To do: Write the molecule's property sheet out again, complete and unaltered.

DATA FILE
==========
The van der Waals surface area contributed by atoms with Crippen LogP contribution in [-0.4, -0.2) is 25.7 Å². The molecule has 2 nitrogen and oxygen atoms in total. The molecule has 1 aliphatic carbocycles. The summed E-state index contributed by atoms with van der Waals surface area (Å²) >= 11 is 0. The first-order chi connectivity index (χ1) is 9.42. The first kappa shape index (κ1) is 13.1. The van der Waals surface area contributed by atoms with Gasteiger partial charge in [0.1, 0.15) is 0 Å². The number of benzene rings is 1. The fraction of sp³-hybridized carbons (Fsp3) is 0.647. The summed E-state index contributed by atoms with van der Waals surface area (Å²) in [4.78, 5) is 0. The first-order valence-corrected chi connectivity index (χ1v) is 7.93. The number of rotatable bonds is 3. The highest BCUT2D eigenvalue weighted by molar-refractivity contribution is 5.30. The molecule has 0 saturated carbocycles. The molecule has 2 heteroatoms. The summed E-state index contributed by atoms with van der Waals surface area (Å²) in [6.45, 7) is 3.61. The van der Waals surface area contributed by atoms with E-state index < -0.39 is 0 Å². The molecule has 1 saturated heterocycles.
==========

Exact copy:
The van der Waals surface area contributed by atoms with Crippen LogP contribution in [-0.4, -0.2) is 25.7 Å². The molecule has 2 nitrogen and oxygen atoms in total. The molecule has 1 aliphatic carbocycles. The summed E-state index contributed by atoms with van der Waals surface area (Å²) >= 11 is 0. The first-order chi connectivity index (χ1) is 9.42. The first kappa shape index (κ1) is 13.1. The van der Waals surface area contributed by atoms with Gasteiger partial charge in [0.1, 0.15) is 0 Å². The number of benzene rings is 1. The fraction of sp³-hybridized carbons (Fsp3) is 0.647. The summed E-state index contributed by atoms with van der Waals surface area (Å²) in [4.78, 5) is 0. The first-order valence-corrected chi connectivity index (χ1v) is 7.93. The number of rotatable bonds is 3. The highest BCUT2D eigenvalue weighted by molar-refractivity contribution is 5.30. The molecule has 0 saturated carbocycles. The molecule has 2 heteroatoms. The summed E-state index contributed by atoms with van der Waals surface area (Å²) in [6.45, 7) is 3.61. The van der Waals surface area contributed by atoms with E-state index < -0.39 is 0 Å². The molecule has 1 saturated heterocycles.